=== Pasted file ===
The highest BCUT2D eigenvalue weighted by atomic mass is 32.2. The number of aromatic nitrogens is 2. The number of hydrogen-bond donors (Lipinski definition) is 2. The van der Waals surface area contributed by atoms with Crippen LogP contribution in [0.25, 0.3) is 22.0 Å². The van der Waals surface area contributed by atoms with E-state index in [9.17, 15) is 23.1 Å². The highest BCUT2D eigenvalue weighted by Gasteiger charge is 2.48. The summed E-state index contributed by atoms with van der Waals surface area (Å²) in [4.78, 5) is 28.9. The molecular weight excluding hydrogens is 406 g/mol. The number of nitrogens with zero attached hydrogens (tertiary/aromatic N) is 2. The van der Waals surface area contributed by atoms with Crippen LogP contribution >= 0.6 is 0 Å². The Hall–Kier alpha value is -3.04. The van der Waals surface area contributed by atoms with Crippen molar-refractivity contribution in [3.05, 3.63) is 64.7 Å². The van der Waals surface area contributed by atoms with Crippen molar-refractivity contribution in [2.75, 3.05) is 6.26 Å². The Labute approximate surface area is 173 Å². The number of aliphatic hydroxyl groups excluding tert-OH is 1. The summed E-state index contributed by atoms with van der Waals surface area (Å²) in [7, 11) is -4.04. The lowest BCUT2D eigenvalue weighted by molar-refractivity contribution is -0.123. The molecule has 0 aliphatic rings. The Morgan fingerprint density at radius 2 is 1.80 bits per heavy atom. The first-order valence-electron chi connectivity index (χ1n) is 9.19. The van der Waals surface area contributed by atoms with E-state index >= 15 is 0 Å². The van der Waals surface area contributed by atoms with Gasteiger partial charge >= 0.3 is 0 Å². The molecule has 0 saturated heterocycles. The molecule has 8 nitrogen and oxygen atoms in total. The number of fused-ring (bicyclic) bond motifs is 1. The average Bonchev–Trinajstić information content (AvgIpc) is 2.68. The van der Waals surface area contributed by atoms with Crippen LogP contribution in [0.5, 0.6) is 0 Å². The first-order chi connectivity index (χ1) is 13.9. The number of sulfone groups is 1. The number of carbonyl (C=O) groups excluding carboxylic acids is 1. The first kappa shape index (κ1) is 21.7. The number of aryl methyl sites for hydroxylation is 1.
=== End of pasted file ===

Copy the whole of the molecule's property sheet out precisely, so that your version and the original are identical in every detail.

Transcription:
The highest BCUT2D eigenvalue weighted by atomic mass is 32.2. The number of aromatic nitrogens is 2. The number of hydrogen-bond donors (Lipinski definition) is 2. The van der Waals surface area contributed by atoms with Crippen LogP contribution in [0.25, 0.3) is 22.0 Å². The van der Waals surface area contributed by atoms with E-state index in [9.17, 15) is 23.1 Å². The highest BCUT2D eigenvalue weighted by Gasteiger charge is 2.48. The summed E-state index contributed by atoms with van der Waals surface area (Å²) in [4.78, 5) is 28.9. The molecular weight excluding hydrogens is 406 g/mol. The number of nitrogens with zero attached hydrogens (tertiary/aromatic N) is 2. The van der Waals surface area contributed by atoms with Crippen LogP contribution >= 0.6 is 0 Å². The Hall–Kier alpha value is -3.04. The van der Waals surface area contributed by atoms with Crippen molar-refractivity contribution in [3.05, 3.63) is 64.7 Å². The van der Waals surface area contributed by atoms with Crippen molar-refractivity contribution in [2.75, 3.05) is 6.26 Å². The Labute approximate surface area is 173 Å². The number of aliphatic hydroxyl groups excluding tert-OH is 1. The summed E-state index contributed by atoms with van der Waals surface area (Å²) in [7, 11) is -4.04. The lowest BCUT2D eigenvalue weighted by molar-refractivity contribution is -0.123. The molecule has 0 aliphatic rings. The Morgan fingerprint density at radius 2 is 1.80 bits per heavy atom. The first-order valence-electron chi connectivity index (χ1n) is 9.19. The van der Waals surface area contributed by atoms with E-state index >= 15 is 0 Å². The van der Waals surface area contributed by atoms with Gasteiger partial charge >= 0.3 is 0 Å². The molecule has 0 saturated heterocycles. The molecule has 8 nitrogen and oxygen atoms in total. The number of fused-ring (bicyclic) bond motifs is 1. The average Bonchev–Trinajstić information content (AvgIpc) is 2.68. The van der Waals surface area contributed by atoms with Crippen LogP contribution in [0.5, 0.6) is 0 Å². The first-order chi connectivity index (χ1) is 13.9. The number of sulfone groups is 1. The number of carbonyl (C=O) groups excluding carboxylic acids is 1. The first kappa shape index (κ1) is 21.7. The number of aryl methyl sites for hydroxylation is 1.